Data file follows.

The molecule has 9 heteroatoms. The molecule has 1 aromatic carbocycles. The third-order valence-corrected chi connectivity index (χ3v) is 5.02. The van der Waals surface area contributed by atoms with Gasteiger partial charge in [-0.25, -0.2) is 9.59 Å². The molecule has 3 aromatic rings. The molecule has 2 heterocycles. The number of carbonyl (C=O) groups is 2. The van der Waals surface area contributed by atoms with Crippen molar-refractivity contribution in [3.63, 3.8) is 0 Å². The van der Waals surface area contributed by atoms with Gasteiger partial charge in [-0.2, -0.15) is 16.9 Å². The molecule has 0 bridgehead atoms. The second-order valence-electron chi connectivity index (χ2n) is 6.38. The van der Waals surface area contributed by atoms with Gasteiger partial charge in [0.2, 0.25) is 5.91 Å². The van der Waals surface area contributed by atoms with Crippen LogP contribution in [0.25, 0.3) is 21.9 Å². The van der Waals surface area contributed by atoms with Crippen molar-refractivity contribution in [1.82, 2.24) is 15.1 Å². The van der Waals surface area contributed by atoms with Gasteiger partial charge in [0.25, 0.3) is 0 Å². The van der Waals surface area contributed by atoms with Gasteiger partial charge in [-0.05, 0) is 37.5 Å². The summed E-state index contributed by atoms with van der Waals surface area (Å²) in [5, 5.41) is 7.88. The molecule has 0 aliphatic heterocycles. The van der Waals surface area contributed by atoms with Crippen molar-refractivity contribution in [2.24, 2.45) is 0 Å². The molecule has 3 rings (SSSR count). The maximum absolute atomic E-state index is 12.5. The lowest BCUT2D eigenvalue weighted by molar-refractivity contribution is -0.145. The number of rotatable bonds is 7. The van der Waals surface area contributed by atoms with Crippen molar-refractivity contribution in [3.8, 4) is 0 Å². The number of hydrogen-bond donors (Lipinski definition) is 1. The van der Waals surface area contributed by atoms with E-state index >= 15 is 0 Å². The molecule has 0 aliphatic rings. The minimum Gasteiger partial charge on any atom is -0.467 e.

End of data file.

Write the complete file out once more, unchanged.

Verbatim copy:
The molecule has 9 heteroatoms. The molecule has 1 aromatic carbocycles. The third-order valence-corrected chi connectivity index (χ3v) is 5.02. The van der Waals surface area contributed by atoms with Gasteiger partial charge in [-0.25, -0.2) is 9.59 Å². The molecule has 3 aromatic rings. The molecule has 2 heterocycles. The number of carbonyl (C=O) groups is 2. The van der Waals surface area contributed by atoms with Crippen molar-refractivity contribution in [3.63, 3.8) is 0 Å². The van der Waals surface area contributed by atoms with Gasteiger partial charge in [-0.2, -0.15) is 16.9 Å². The molecule has 0 bridgehead atoms. The second-order valence-electron chi connectivity index (χ2n) is 6.38. The van der Waals surface area contributed by atoms with Gasteiger partial charge in [0.2, 0.25) is 5.91 Å². The van der Waals surface area contributed by atoms with Crippen LogP contribution in [0.25, 0.3) is 21.9 Å². The van der Waals surface area contributed by atoms with Crippen molar-refractivity contribution in [1.82, 2.24) is 15.1 Å². The van der Waals surface area contributed by atoms with Gasteiger partial charge in [0.25, 0.3) is 0 Å². The van der Waals surface area contributed by atoms with Gasteiger partial charge in [-0.05, 0) is 37.5 Å². The summed E-state index contributed by atoms with van der Waals surface area (Å²) in [5, 5.41) is 7.88. The molecule has 0 aliphatic heterocycles. The van der Waals surface area contributed by atoms with Crippen molar-refractivity contribution in [2.24, 2.45) is 0 Å². The molecule has 3 rings (SSSR count). The maximum absolute atomic E-state index is 12.5. The lowest BCUT2D eigenvalue weighted by molar-refractivity contribution is -0.145. The number of rotatable bonds is 7. The van der Waals surface area contributed by atoms with Crippen molar-refractivity contribution in [3.8, 4) is 0 Å². The number of hydrogen-bond donors (Lipinski definition) is 1. The van der Waals surface area contributed by atoms with E-state index >= 15 is 0 Å². The molecule has 0 aliphatic rings. The minimum Gasteiger partial charge on any atom is -0.467 e.